The need for industrial components running in critical applications to perform with longer, more predictable lifetimes at lower costs is an increasing trend in our industry as operators need ever-increasing efficiency, responsiveness, and low-cost operations. Achieving this kind of performance on sealing or mating surfaces in valves, actuators and related products is driving designers to incorporate more advanced surface engineering capabilities into the fundamental designs of their products.

At Woodward, we have come a long way in tribological performance over the past decade by understanding the “surface-substrate” system to develop purpose-built products tailored for the specific kind of wear environments they will see in operation. This kind of design tailoring is the key surface science challenge in the tribological world. Many organizations get overwhelmed when first realizing the need to address this, and take an overly empirical approach. The key to timely progress in the development of these products is a keen understanding of the physics at work combined with detailed and pragmatic engineering processes to effectively apply these foundational principles.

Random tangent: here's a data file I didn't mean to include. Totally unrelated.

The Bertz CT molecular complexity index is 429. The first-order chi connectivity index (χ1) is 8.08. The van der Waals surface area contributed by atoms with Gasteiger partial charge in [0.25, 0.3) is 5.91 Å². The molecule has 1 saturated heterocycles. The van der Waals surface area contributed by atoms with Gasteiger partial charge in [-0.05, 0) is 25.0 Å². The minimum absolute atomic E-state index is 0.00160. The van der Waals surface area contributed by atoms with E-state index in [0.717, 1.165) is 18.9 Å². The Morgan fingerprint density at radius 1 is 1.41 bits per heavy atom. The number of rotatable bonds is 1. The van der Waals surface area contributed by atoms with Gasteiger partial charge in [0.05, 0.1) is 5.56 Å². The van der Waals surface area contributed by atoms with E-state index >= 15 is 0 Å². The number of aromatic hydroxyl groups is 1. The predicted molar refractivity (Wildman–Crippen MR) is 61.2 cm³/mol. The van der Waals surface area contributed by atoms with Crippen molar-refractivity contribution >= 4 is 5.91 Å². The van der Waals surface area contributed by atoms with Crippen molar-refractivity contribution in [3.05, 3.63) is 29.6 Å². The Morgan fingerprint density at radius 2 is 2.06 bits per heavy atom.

Another specific but vital element of these purpose-built designs is a robust metrology capability built on both capital and human resource strategy. Advanced metrology applied in this manner serves two purposes. First, it is the path to fast development. While it can be capital intensive, metrology can drastically cut down design and validation time. Second, it is the foundation for sustainable production of advanced technology. An organization like Woodward needs exquisite process control capabilities to predictably produce these advanced surface-substrate systems to meet our customers’ ever-increasing requirements.

It’s an exciting time to be in the surface technology field. We are in a revolution of both manufacturing techniques and data science that will enable solutions thought to be impossible not long ago.